Members of his party announced his death to crowds gathered outside of hospital Casimiro Ulloa, where he suffered three cardiac arrests and underwent emergency surgery.

President Martin Vizcarra said on Twitter that he was “consternated” by Garcia’s death, and sent his condolences to his family members.

Garcia governed as a nationalist from 1985 to 1990 before remaking himself as a free-market proponent and winning another five-year term in 2006.

He had denied wrongdoing involving Odebrecht, and blamed his legal troubles on political persecution.

“Others might sell out, not me,” Garcia said in broadcast comments on Tuesday, repeating a phrase he has used frequently as his political foes became ensnared in the Odebrecht investigation.

Interior Minister Carlos Moran said at a news conference before Garcia died that the former president had told police he needed to call his attorney after they arrived at his home in Lima to arrest him.

“He entered his room and closed the door behind him,” Moran said. “Within a few minutes, a shot from a firearm was heard, and police forcibly entered the room and found Mr. Garcia sitting with a wound in his head.”

Last year, Garcia asked Uruguay for political asylum after he was banned from leaving the country to keep him from fleeing or obstructing the investigation. Uruguay rejected the request.

Garcia would have been the third former president in Peru to have been jailed in the Odebrecht case. Ollanta Humala spent nine months in pre-trial detention in 2017-2018 and Pedro Pablo Kuczynski was arrested without charges last week.

A fourth former president, Alejandro Toledo, is fighting extradition from California after a judge in Peru ordered him jailed for 18 months in connection with Odebrecht in 2017.

All have denied wrongdoing in connection with Odebrecht.

In Peru, criminal suspects can be ordered to spend up to three years in jail before trial if prosecutors can show they have evidence that likely would lead to a conviction and the suspect would likely flee or try to interfere in the investigation.

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India’s Jet Airways suspends operations after banks reject funds plea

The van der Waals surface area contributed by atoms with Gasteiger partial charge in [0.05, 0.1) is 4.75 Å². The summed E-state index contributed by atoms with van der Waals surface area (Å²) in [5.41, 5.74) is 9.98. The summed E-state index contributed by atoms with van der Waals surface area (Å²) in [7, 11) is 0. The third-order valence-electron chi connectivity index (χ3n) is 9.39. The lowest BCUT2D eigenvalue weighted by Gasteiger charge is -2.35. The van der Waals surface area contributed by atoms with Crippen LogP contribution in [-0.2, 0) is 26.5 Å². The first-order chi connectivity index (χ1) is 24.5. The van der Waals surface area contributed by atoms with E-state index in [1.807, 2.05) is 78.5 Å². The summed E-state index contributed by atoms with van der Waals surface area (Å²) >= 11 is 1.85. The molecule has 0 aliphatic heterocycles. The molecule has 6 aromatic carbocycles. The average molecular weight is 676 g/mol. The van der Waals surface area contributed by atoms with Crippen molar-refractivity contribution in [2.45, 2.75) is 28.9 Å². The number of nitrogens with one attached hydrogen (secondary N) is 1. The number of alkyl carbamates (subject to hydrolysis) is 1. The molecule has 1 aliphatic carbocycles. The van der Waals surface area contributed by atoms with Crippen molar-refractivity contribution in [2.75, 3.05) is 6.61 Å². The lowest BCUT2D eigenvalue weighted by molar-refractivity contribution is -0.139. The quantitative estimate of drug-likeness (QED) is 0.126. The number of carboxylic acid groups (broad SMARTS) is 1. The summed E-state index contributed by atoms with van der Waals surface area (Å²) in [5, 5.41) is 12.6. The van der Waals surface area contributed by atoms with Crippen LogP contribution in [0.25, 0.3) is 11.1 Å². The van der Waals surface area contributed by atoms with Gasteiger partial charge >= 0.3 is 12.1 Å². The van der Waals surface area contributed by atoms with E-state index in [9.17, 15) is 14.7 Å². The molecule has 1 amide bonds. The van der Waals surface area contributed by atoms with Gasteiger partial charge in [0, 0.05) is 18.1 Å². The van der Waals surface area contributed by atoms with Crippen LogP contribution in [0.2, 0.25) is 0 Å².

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Embattled Jet Airways said on Wednesday it was halting all flight operations after its lenders rejected its plea for emergency funds, potentially bringing the curtains down on what was once India’s largest private airline.

The carrier, saddled with roughly $1.2 billion of bank debt, has been teetering for weeks after failing to receive a stop-gap loan of about $217 million from its lenders, as part of a rescue deal agreed in late March.

“The airline has been left with no other choice today but to go ahead with a temporary suspension of flight operations,” the company said in a two-page statement late on Wednesday.

At its peak, Jet operated over 120 planes and well over 600 daily flights. The airline, which has roughly 16,000 employees, has in recent weeks been forced to cancel hundreds of flights and to halt all flights to overseas destinations, as funds have dried up.

Intense competition from low-cost carriers, like Interglobe-owned IndiGo and SpiceJet, together with higher oil prices, hefty fuel taxes and a weak rupee have piled pressure on the airline in recent months.

In its statement on Wednesday, the airline thanked its loyal customers for their patronage and support over 25 years and said it “sincerely and profusely apologizes for the disruption to the travel plans of all its guests.”

The airline said it would continue to work with its lenders, who are trying to identify an investor willing to buy a majority stake in the airline and attempt to turn it around.

Jet Airways said it would continue to support the bid process initiated by the banks and that it hopes to resume flying soon. Its lenders, led by State Bank of India (SBI), have been seeking expressions of interest for an up to 75 percent stake in the airline. Initial expressions bids were submitted last week.

Jet Airways, in its statement, said it had been informed late on Tuesday night by its lenders that they were unable to consider its request for critical interim funding.

“Since no emergency funding from the lenders or any other source is forthcoming, the airline will not be able to pay for fuel or other critical services to keep the operations going,” the airline said.

Two sources at state-run banks told Reuters that the banks had rejected a request for 4 billion rupees ($58 million) from Jet to keep itself temporarily afloat.

“Bankers did not want to go for a piecemeal approach which would keep the carrier flying for a few days and then again risk having Jet come back for more interim funding,” said one of the bank sources directly involved in Jet’s debt resolution process.

The sources declined to be named as they were not authorized to discuss the matter with the media. SBI did not immediately respond to a request for comment.

The crisis at Jet, which owes vast sums to suppliers, pilots lessors and oil companies, has deepened in recent weeks as its lessors have scrambled to de-register and take back planes, in a sign the bank rescue plan had failed to assuage their concerns.

India’s aviation regulator said on its website on Wednesday that lessors had applied to de-register another four Boeing Co 737 planes.

An analysis of the latest data disclosed by India’s Directorate General of Civil Aviation shows that Jet’s lessors have, so far, sought to deregister and repossess at least 48 planes operated by Jet. Once deregistered, lessors are free to reclaim a plane and lease it to another airline.

The rapid exodus of planes risks further eroding value from the carrier, even as lenders scurry to find an investor willing to buy a majority stake in the airline.